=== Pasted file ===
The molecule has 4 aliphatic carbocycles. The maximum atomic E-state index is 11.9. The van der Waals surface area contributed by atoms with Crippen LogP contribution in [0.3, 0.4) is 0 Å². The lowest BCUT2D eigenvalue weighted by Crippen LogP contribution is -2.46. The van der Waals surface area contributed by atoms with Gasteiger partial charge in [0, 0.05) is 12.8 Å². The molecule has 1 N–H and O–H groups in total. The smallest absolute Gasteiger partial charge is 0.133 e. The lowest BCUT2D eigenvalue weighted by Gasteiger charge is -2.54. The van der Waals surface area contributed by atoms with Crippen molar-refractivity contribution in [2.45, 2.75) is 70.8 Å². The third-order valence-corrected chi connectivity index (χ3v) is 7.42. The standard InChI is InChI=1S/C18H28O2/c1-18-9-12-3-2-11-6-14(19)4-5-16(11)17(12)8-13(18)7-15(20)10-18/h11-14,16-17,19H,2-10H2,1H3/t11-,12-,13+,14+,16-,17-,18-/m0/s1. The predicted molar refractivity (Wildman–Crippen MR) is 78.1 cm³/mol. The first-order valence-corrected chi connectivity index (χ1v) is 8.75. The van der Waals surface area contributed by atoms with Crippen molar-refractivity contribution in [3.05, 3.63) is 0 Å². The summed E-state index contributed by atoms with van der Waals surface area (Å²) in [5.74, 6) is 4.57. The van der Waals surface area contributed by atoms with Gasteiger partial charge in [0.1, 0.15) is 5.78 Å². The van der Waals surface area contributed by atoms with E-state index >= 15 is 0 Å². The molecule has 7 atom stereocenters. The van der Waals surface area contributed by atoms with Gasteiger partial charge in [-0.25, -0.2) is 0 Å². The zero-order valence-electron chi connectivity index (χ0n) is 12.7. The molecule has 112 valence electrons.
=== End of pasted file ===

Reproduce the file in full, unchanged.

The molecule has 4 aliphatic carbocycles. The maximum atomic E-state index is 11.9. The van der Waals surface area contributed by atoms with Crippen LogP contribution in [0.3, 0.4) is 0 Å². The lowest BCUT2D eigenvalue weighted by Crippen LogP contribution is -2.46. The van der Waals surface area contributed by atoms with Gasteiger partial charge in [0, 0.05) is 12.8 Å². The molecule has 1 N–H and O–H groups in total. The smallest absolute Gasteiger partial charge is 0.133 e. The lowest BCUT2D eigenvalue weighted by Gasteiger charge is -2.54. The van der Waals surface area contributed by atoms with Crippen molar-refractivity contribution in [2.45, 2.75) is 70.8 Å². The third-order valence-corrected chi connectivity index (χ3v) is 7.42. The standard InChI is InChI=1S/C18H28O2/c1-18-9-12-3-2-11-6-14(19)4-5-16(11)17(12)8-13(18)7-15(20)10-18/h11-14,16-17,19H,2-10H2,1H3/t11-,12-,13+,14+,16-,17-,18-/m0/s1. The predicted molar refractivity (Wildman–Crippen MR) is 78.1 cm³/mol. The first-order valence-corrected chi connectivity index (χ1v) is 8.75. The van der Waals surface area contributed by atoms with Crippen molar-refractivity contribution in [3.05, 3.63) is 0 Å². The summed E-state index contributed by atoms with van der Waals surface area (Å²) in [5.74, 6) is 4.57. The van der Waals surface area contributed by atoms with Gasteiger partial charge in [0.1, 0.15) is 5.78 Å². The van der Waals surface area contributed by atoms with E-state index >= 15 is 0 Å². The molecule has 7 atom stereocenters. The van der Waals surface area contributed by atoms with Gasteiger partial charge in [-0.25, -0.2) is 0 Å². The zero-order valence-electron chi connectivity index (χ0n) is 12.7. The molecule has 112 valence electrons.